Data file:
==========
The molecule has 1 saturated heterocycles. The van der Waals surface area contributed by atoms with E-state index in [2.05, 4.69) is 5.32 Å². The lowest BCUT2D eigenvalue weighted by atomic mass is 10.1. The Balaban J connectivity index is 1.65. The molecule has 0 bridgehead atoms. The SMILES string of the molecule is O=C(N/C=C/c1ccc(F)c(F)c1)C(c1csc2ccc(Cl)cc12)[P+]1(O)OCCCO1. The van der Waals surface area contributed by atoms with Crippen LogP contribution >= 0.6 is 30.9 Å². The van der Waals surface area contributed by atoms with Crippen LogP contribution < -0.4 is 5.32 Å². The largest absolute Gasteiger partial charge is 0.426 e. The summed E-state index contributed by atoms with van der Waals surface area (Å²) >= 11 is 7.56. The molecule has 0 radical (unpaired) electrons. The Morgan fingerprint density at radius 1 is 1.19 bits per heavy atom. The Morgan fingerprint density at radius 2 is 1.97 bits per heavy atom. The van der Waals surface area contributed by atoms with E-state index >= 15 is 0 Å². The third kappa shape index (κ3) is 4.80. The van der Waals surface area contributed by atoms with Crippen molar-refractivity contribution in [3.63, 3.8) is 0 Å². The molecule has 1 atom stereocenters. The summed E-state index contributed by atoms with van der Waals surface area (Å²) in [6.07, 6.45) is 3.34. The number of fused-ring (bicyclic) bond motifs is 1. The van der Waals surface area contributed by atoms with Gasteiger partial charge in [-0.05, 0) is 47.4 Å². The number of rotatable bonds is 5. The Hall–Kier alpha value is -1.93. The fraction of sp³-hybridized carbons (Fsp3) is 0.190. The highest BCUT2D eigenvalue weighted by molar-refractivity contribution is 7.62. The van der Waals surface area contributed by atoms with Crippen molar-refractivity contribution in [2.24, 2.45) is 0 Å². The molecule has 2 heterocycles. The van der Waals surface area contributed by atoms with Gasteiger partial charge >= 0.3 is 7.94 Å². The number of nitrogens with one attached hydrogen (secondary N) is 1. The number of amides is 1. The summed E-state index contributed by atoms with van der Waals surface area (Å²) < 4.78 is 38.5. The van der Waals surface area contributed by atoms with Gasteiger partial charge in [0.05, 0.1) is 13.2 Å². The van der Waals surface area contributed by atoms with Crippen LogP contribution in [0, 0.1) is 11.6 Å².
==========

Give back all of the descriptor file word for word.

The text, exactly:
The molecule has 1 saturated heterocycles. The van der Waals surface area contributed by atoms with E-state index in [2.05, 4.69) is 5.32 Å². The lowest BCUT2D eigenvalue weighted by atomic mass is 10.1. The Balaban J connectivity index is 1.65. The molecule has 0 bridgehead atoms. The SMILES string of the molecule is O=C(N/C=C/c1ccc(F)c(F)c1)C(c1csc2ccc(Cl)cc12)[P+]1(O)OCCCO1. The van der Waals surface area contributed by atoms with Crippen LogP contribution >= 0.6 is 30.9 Å². The van der Waals surface area contributed by atoms with Crippen LogP contribution < -0.4 is 5.32 Å². The largest absolute Gasteiger partial charge is 0.426 e. The summed E-state index contributed by atoms with van der Waals surface area (Å²) >= 11 is 7.56. The molecule has 0 radical (unpaired) electrons. The Morgan fingerprint density at radius 1 is 1.19 bits per heavy atom. The Morgan fingerprint density at radius 2 is 1.97 bits per heavy atom. The van der Waals surface area contributed by atoms with E-state index >= 15 is 0 Å². The third kappa shape index (κ3) is 4.80. The van der Waals surface area contributed by atoms with Crippen molar-refractivity contribution in [3.63, 3.8) is 0 Å². The molecule has 1 atom stereocenters. The summed E-state index contributed by atoms with van der Waals surface area (Å²) in [6.07, 6.45) is 3.34. The number of fused-ring (bicyclic) bond motifs is 1. The van der Waals surface area contributed by atoms with Gasteiger partial charge in [-0.05, 0) is 47.4 Å². The number of rotatable bonds is 5. The Hall–Kier alpha value is -1.93. The fraction of sp³-hybridized carbons (Fsp3) is 0.190. The highest BCUT2D eigenvalue weighted by molar-refractivity contribution is 7.62. The van der Waals surface area contributed by atoms with Crippen molar-refractivity contribution in [2.24, 2.45) is 0 Å². The molecule has 2 heterocycles. The van der Waals surface area contributed by atoms with Gasteiger partial charge >= 0.3 is 7.94 Å². The number of nitrogens with one attached hydrogen (secondary N) is 1. The number of amides is 1. The summed E-state index contributed by atoms with van der Waals surface area (Å²) < 4.78 is 38.5. The van der Waals surface area contributed by atoms with Gasteiger partial charge in [0.05, 0.1) is 13.2 Å². The van der Waals surface area contributed by atoms with Crippen LogP contribution in [0, 0.1) is 11.6 Å².